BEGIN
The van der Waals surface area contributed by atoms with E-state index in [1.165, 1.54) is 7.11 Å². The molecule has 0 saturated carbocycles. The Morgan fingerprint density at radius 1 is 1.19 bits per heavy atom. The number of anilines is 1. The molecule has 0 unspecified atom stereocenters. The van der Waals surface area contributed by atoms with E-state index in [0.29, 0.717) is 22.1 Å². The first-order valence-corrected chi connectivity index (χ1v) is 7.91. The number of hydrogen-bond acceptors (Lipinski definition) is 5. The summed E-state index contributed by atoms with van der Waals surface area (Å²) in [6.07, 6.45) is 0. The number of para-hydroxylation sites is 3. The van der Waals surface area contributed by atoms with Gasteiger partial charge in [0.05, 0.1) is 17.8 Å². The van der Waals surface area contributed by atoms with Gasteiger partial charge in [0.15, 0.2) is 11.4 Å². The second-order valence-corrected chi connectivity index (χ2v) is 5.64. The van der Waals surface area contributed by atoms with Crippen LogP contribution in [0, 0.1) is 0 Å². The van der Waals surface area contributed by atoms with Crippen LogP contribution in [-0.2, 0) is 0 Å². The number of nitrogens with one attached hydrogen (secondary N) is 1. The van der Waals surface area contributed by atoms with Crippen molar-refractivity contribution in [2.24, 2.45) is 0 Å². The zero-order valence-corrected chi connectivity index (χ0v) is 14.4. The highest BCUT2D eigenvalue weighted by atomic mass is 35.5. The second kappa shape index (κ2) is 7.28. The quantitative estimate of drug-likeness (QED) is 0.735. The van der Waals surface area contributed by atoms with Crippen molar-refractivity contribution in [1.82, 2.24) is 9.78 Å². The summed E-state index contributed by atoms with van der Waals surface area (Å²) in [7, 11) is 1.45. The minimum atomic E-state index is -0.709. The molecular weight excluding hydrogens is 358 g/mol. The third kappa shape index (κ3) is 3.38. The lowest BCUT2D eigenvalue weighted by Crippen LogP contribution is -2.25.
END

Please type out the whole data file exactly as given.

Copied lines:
The van der Waals surface area contributed by atoms with E-state index in [1.165, 1.54) is 7.11 Å². The molecule has 0 saturated carbocycles. The Morgan fingerprint density at radius 1 is 1.19 bits per heavy atom. The number of anilines is 1. The molecule has 0 unspecified atom stereocenters. The van der Waals surface area contributed by atoms with E-state index in [0.29, 0.717) is 22.1 Å². The first-order valence-corrected chi connectivity index (χ1v) is 7.91. The number of hydrogen-bond acceptors (Lipinski definition) is 5. The summed E-state index contributed by atoms with van der Waals surface area (Å²) in [6.07, 6.45) is 0. The number of para-hydroxylation sites is 3. The van der Waals surface area contributed by atoms with Gasteiger partial charge in [0.05, 0.1) is 17.8 Å². The van der Waals surface area contributed by atoms with Gasteiger partial charge in [0.15, 0.2) is 11.4 Å². The second-order valence-corrected chi connectivity index (χ2v) is 5.64. The van der Waals surface area contributed by atoms with Crippen LogP contribution in [0, 0.1) is 0 Å². The van der Waals surface area contributed by atoms with Crippen LogP contribution in [-0.2, 0) is 0 Å². The number of nitrogens with one attached hydrogen (secondary N) is 1. The van der Waals surface area contributed by atoms with Crippen molar-refractivity contribution in [2.24, 2.45) is 0 Å². The zero-order valence-corrected chi connectivity index (χ0v) is 14.4. The highest BCUT2D eigenvalue weighted by atomic mass is 35.5. The second kappa shape index (κ2) is 7.28. The quantitative estimate of drug-likeness (QED) is 0.735. The van der Waals surface area contributed by atoms with Crippen molar-refractivity contribution in [1.82, 2.24) is 9.78 Å². The summed E-state index contributed by atoms with van der Waals surface area (Å²) in [7, 11) is 1.45. The minimum atomic E-state index is -0.709. The molecular weight excluding hydrogens is 358 g/mol. The third kappa shape index (κ3) is 3.38. The lowest BCUT2D eigenvalue weighted by Crippen LogP contribution is -2.25.